Dating term descriptions

Unless otherwise noted in the section heading, all sections and appendices in this document are normative.This section of the document, section 1, introduces the SPARQL query language specification.W3C's role in making the Recommendation is to draw attention to the specification and to promote its widespread deployment.This enhances the functionality and interoperability of the Web.This section describes the status of this document at the time of its publication. A list of current W3C publications and the latest revision of this technical report can be found in the W3C technical reports index at There have been no substantive changes to this document since the previous version.An individual who has actual knowledge of a patent which the individual believes contains Essential Claim(s) must disclose the information in accordance with section 6 of the W3C Patent Policy.1 Introduction 1.1 Document Outline 1.2 Document Conventions 1.2.1 Namespaces 1.2.2 Data Descriptions 1.2.3 Result Descriptions 1.2.4 Terminology 2 Making Simple Queries (Informative) 2.1 Writing a Simple Query 2.2 Multiple Matches 2.3 Matching RDF Literals 2.3.1 Matching Literals with Language Tags 2.3.2 Matching Literals with Numeric Types 2.3.3 Matching Literals with Arbitrary Datatypes 2.4 Blank Node Labels in Query Results 2.5 Creating Values with Expressions 2.6 Building RDF Graphs 3 RDF Term Constraints (Informative) 3.1 Restricting the Value of Strings 3.2 Restricting Numeric Values 3.3 Other Term Constraints 4 SPARQL Syntax 4.1 RDF Term Syntax 4.1.1 Syntax for IRIs 4.1.1.1 Prefixed Names 4.1.1.2 Relative IRIs 4.1.2 Syntax for Literals 4.1.3 Syntax for Query Variables 4.1.4 Syntax for Blank Nodes 4.2 Syntax for Triple Patterns 4.2.1 Predicate-Object Lists 4.2.2 Object Lists 4.2.3 RDF Collections 4.2.4 rdf:type 5 Graph Patterns 5.1 Basic Graph Patterns 5.1.1 Blank Node Labels 5.1.2 Extending Basic Graph Pattern Matching 5.2 Group Graph Patterns 5.2.1 Empty Group Pattern 5.2.2 Scope of Filters 5.2.3 Group Graph Pattern Examples 6 Including Optional Values 6.1 Optional Pattern Matching 6.2 Constraints in Optional Pattern Matching 6.3 Multiple Optional Graph Patterns 7 Matching Alternatives 8 Negation 8.1 Filtering Using Graph Patterns 8.1.1 Testing For the Absence of a Pattern 8.1.2 Testing For the Presence of a Pattern 8.2 Removing Possible Solutions 8.3 Relationship and differences between NOT EXISTS and MINUS 8.3.1 Example: Sharing of variables 8.3.2 Example: Fixed pattern 8.3.3 Example: Inner FILTERs 9 Property Paths 9.1 Property Path Syntax 9.2 Examples 9.3 Property Paths and Equivalent Patterns 9.4 Arbitrary Length Path Matching 10 Assignment 10.1 BIND: Assigning to Variables 10.2 VALUES: Providing inline data 10.2.1 VALUES syntax 10.2.2 VALUES Examples 11 Aggregates 11.1 Aggregate Example 11.2 GROUP BY 11.3 HAVING 11.4 Aggregate Projection Restrictions 11.5 Aggregate Example (with errors) 12 Subqueries 13 RDF Dataset 13.1 Examples of RDF Datasets 13.2 Specifying RDF Datasets 13.2.1 Specifying the Default Graph 13.2.2 Specifying Named Graphs 13.2.3 Combining FROM and FROM NAMED 13.3 Querying the Dataset 13.3.1 Accessing Graph Names 13.3.2 Restricting by Graph IRI 13.3.3 Restricting Possible Graph IRIs 13.3.4 Named and Default Graphs 14 Basic Federated Query 15 Solution Sequences and Modifiers 15.1 ORDER BY 15.2 Projection 15.3 Duplicate Solutions 15.4 OFFSET 15.5 LIMIT 16 Query Forms 16.1 SELECT 16.1.1 Projection 16.1.2 SELECT Expressions 16.2 CONSTRUCT 16.2.1 Templates with Blank Nodes 16.2.2 Accessing Graphs in the RDF Dataset 16.2.3 Solution Modifiers and CONSTRUCT 16.2.4 CONSTRUCT WHERE 16.3 ASK 16.4 DESCRIBE (Informative) 16.4.1 Explicit IRIs 16.4.2 Identifying Resources 16.4.3 Descriptions of Resources 17 Expressions and Testing Values 17.1 Operand Data Types 17.2 Filter Evaluation 17.2.1 Invocation 17.2.2 Effective Boolean Value (EBV) 17.3 Operator Mapping 17.3.1 Operator Extensibility 17.4 Function Definitions 17.4.1 Functional Forms 17.4.1.1 bound 17.4.1.2 IF 17.4.1.3 COALESCE 17.4.1.4 NOT EXISTS and EXISTS 17.4.1.5 logical-or 17.4.1.6 logical-and 17.4.1.7 RDFterm-equal 17.4.1.8 same Term 17.4.1.9 IN 17.4.1.10 NOT IN 17.4.2 Functions on RDF Terms 17.4.2.1 is IRI 17.4.2.2 is Blank 17.4.2.3 is Literal 17.4.2.4 is Numeric 17.4.2.5 str 17.4.2.6 lang 17.4.2.7 datatype 17.4.2.8 IRI 17.4.2.9 BNODE 17.4.2.10 STRDT 17.4.2.11 STRLANG 17.4.2.12 UUID 17.4.2.13 STRUUID 17.4.3 Functions on Strings 17.4.3.1 Strings in SPARQL Functions 17.4.3.1.1 String arguments 17.4.3.1.2 Argument Compatibility Rules 17.4.3.1.3 String Literal Return Type 17.4.3.2 STRLEN 17.4.3.3 SUBSTR 17.4.3.4 UCASE 17.4.3.5 LCASE 17.4.3.6 STRSTARTS 17.4.3.7 STRENDS 17.4.3.8 CONTAINS 17.4.3.9 STRBEFORE 17.4.3.10 STRAFTER 17.4.3.11 ENCODE_FOR_URI 17.4.3.12 CONCAT 17.4.3.13 lang Matches 17.4.3.14 REGEX 17.4.3.15 REPLACE 17.4.4 Functions on Numerics 17.4.4.1 abs 17.4.4.2 round 17.4.4.3 ceil 17.4.4.4 floor 17.4.4.5 RAND 17.4.5 Functions on Dates and Times 17.4.5.1 now 17.4.5.2 year 17.4.5.3 month 17.4.5.4 day 17.4.5.5 hours 17.4.5.6 minutes 17.4.5.7 seconds 17.4.5.8 timezone 17.4.5.9 tz 17.4.6 Hash Functions 17.4.6.1 MD5 17.4.6.2 SHA1 17.4.6.3 SHA256 17.4.6.4 SHA384 17.4.6.5 SHA512 17.5 XPath Constructor Functions 17.6 Extensible Value Testing 18 Definition of SPARQL 18.1 Initial Definitions 18.1.1 RDF Terms 18.1.2 Simple Literal 18.1.3 RDF Dataset 18.1.4 Query Variables 18.1.5 Triple Patterns 18.1.6 Basic Graph Patterns 18.1.7 Property Path Patterns 18.1.8 Solution Mapping 18.1.9 Solution Sequence Modifiers 18.1.10 SPARQL Query 18.2 Translation to the SPARQL Algebra 18.2.1 Variable Scope 18.2.2 Converting Graph Patterns 18.2.2.1 Expand Syntax Forms 18.2.2.2 Collect FILTER Elements 18.2.2.3 Translate Property Path Expressions 18.2.2.4 Translate Property Path Patterns 18.2.2.5 Translate Basic Graph Patterns 18.2.2.6 Translate Graph Patterns 18.2.2.7 Filters of Group 18.2.2.8 Simplification step 18.2.3 Examples of Mapped Graph Patterns 18.2.4 Converting Groups, Aggregates, HAVING, final VALUES clause and SELECT Expressions 18.2.4.1 Grouping and Aggregation 18.2.4.2 HAVING 18.2.4.3 VALUES 18.2.4.4 SELECT Expressions 18.2.5 Converting Solution Modifiers 18.2.5.1 ORDER BY 18.2.5.2 Projection 18.2.5.3 DISTINCT 18.2.5.4 REDUCED 18.2.5.5 OFFSET and LIMIT 18.2.5.6 Final Algebra Expression 18.3 Basic Graph Patterns 18.3.1 SPARQL Basic Graph Pattern Matching 18.3.2 Treatment of Blank Nodes 18.4 Property Path Patterns 18.5 SPARQL Algebra 18.5.1 Aggregate Algebra 18.5.1.1 Set Functions 18.5.1.2 Count 18.5.1.3 Sum 18.5.1.4 Avg 18.5.1.5 Min 18.5.1.6 Max 18.5.1.7 Group Concat 18.5.1.8 Sample 18.6 Evaluation Semantics 18.7 Extending SPARQL Basic Graph Matching 18.7.1 Notes 19 SPARQL Grammar 19.1 SPARQL Request String 19.2 Codepoint Escape Sequences 19.3 White Space 19.4 Comments 19.5 IRI References 19.6 Blank Nodes and Blank Node Labels 19.7 Escape sequences in strings 19.8 Grammar 20 Conformance 21 Security Considerations (Informative) 22 Internet Media Type, File Extension and Macintosh File Type A References A.1 Normative References A.2 Other References RDF is a directed, labeled graph data format for representing information in the Web.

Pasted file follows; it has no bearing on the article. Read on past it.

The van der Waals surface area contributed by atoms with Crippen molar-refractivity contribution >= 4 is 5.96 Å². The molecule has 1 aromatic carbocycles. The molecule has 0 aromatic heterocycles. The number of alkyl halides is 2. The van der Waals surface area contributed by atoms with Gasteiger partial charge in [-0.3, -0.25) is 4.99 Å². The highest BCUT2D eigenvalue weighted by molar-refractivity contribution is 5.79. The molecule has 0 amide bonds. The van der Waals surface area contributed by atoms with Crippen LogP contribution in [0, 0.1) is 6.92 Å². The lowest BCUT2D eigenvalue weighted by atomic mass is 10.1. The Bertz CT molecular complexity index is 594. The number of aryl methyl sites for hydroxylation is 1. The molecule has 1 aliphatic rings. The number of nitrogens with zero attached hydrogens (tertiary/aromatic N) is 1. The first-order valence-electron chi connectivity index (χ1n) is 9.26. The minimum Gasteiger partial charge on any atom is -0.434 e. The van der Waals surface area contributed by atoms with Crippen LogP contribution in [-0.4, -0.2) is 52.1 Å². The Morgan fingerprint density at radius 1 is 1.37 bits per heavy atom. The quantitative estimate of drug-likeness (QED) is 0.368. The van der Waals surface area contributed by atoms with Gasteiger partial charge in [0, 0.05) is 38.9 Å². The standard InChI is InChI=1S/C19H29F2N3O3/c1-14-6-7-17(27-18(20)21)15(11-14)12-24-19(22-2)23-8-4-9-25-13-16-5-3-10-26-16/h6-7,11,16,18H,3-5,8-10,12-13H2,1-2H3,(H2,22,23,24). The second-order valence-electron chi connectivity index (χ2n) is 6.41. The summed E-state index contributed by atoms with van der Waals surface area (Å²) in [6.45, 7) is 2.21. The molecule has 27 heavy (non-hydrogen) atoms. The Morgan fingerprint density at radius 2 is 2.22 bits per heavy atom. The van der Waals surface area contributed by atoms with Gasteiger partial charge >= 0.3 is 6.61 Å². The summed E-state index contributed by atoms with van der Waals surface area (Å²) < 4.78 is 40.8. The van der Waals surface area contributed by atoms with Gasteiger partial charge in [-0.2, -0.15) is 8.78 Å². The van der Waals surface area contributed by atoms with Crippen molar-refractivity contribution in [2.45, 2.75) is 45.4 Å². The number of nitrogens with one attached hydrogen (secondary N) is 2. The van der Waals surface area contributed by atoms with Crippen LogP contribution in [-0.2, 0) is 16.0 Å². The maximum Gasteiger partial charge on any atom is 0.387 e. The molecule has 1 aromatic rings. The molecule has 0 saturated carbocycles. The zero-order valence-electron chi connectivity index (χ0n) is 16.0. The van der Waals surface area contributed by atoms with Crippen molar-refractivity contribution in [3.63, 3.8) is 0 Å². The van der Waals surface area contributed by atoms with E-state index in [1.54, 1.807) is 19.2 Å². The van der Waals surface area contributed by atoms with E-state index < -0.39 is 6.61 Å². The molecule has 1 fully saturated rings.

Section 15 defines the constructs that affect the solutions of a query by ordering, slicing, projecting, limiting, and removing duplicates from a sequence of solutions.Section 10 describes the forms of assignment possible in SPARQL.Sections 11 introduces the mechanism to group and aggregate results, which can be incorporated as subqueries as described in Section 12.In particular, Section 6 introduces the ability to make portions of a query optional; Section 7 introduces the ability to express the disjunction of alternative graph patterns; and Section 8 introduces patterns to test for the absense of information.Section 9 adds property paths to graph pattern matching, giving a compact representation of queries and also the ability to match arbitrary length paths in the graph.